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Equipping the youth with a skill to furnish their future

The handcraft skills development.

Thirty of the youth from Riverlea has been in training by the company called Skills to Furnish International. The company offers education and skills training in furniture making.

Facilitator, Luvuyo Ntotho explained the first stages of the cabinet making training. For the first two weeks of training, they are introduced to health and safety regulations in a work area so that they are aware of any dangers.

From there they spend another two weeks, in theory, learning about the tools which they will be using.

“They must get the basics, so we start with hand tools, power tools which are the electrical tools, then on the fifth week they start with their individual projects,” he added.

When asked how this whole project began, Bongie Sekatane, the project coordinator of Riverlea Skills Development Centre, formally known as EnviroParks explained: “We realised that not all of our students are interested in doing our computer courses so we met the team from Skills to Furnish International and asked them if some students could attend their skill workshop.

We are now paying for thirty of our youth to do this course. We advertised and the youth had to apply, after that we put them on a database and called for interviews, it was only after the interviews that they were chosen,” explained Sekatane.

In the upholstery class, the students are taught how to make a big and small kist, round and square ottoman and they also learn how to cover lounge suites.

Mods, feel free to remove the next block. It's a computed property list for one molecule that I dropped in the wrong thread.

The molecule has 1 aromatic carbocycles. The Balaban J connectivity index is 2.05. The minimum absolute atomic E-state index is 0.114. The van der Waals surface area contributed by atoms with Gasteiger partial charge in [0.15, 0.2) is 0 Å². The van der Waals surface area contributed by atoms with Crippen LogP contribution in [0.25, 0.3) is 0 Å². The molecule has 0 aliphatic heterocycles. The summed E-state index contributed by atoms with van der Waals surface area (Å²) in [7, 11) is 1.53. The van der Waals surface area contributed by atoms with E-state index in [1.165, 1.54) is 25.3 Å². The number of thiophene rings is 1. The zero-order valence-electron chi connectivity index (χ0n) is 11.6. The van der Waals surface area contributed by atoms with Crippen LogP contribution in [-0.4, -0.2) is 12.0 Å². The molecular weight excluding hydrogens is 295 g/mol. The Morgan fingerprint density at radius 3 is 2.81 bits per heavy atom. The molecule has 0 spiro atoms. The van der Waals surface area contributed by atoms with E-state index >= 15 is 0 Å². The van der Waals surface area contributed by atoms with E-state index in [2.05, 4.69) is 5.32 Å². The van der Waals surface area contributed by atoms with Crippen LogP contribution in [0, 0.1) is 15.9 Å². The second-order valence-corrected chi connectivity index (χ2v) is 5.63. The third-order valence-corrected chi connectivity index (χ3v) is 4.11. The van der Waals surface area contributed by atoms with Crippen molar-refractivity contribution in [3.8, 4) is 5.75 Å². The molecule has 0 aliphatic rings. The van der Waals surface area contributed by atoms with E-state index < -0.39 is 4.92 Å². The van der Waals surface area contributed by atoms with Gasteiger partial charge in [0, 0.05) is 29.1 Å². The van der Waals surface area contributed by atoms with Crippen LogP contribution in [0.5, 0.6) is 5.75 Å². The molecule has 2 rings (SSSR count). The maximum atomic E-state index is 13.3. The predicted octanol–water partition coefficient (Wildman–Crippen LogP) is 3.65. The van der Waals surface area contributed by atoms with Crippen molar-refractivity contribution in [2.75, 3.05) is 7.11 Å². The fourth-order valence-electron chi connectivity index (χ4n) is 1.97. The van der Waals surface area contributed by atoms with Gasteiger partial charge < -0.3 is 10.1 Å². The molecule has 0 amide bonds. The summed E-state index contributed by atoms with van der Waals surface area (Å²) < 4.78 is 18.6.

Koketso Sekokotla in the spray painting division.

In the spray painting and wood finishing department students learn about the following:

– Sanding the wood smoothly

– Sealing the wood

– Colouring the wood by mixing different colours and using various spraying techniques

– Finishing off with a gloss coat of the final product.

After six months of the training, they get tested to see their competence and if they pass they receive a Level 2 or 3 Competence certificate which is accredited with the Skills Education Training Authorities (SETA).

Level 2 is the students who have the basic training and Level 3 are for those students who already had the experience and were now trained from what they know.

Shaun Nthimkhulu and Evans Lekoane in the spray painting department.

The Level 3 students are those who want to start their own businesses. Centre manager of Skills to Furnish International, Maki Mofokeng said: “The training company offers four trades which students can choose from and each trade is a six months training.

“We have a network of furniture companies so when the students are done with the training, we refer them to the different companies.”

Students attend the workshop every Monday to Thursday. The students are transported by the Riverlea Taxi Association to Faraday where the skills development training takes place.

Nosaziso Mdludlu adds finishing touches on kists.

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